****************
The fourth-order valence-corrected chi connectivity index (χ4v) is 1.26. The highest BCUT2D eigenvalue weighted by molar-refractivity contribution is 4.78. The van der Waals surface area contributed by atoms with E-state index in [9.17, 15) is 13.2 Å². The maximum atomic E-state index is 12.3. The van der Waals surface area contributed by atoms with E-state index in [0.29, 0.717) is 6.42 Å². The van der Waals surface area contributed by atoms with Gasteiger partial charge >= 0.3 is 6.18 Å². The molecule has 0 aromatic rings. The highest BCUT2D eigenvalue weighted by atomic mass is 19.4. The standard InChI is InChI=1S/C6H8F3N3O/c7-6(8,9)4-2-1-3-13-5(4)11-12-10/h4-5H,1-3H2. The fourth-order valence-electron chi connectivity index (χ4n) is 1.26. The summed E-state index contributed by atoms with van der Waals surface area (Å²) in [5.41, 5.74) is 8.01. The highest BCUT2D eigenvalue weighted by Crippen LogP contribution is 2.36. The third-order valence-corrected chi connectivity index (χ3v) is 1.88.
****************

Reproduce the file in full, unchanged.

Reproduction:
The fourth-order valence-corrected chi connectivity index (χ4v) is 1.26. The highest BCUT2D eigenvalue weighted by molar-refractivity contribution is 4.78. The van der Waals surface area contributed by atoms with E-state index in [9.17, 15) is 13.2 Å². The maximum atomic E-state index is 12.3. The van der Waals surface area contributed by atoms with E-state index in [0.29, 0.717) is 6.42 Å². The van der Waals surface area contributed by atoms with Gasteiger partial charge >= 0.3 is 6.18 Å². The molecule has 0 aromatic rings. The highest BCUT2D eigenvalue weighted by atomic mass is 19.4. The standard InChI is InChI=1S/C6H8F3N3O/c7-6(8,9)4-2-1-3-13-5(4)11-12-10/h4-5H,1-3H2. The fourth-order valence-electron chi connectivity index (χ4n) is 1.26. The summed E-state index contributed by atoms with van der Waals surface area (Å²) in [5.41, 5.74) is 8.01. The highest BCUT2D eigenvalue weighted by Crippen LogP contribution is 2.36. The third-order valence-corrected chi connectivity index (χ3v) is 1.88.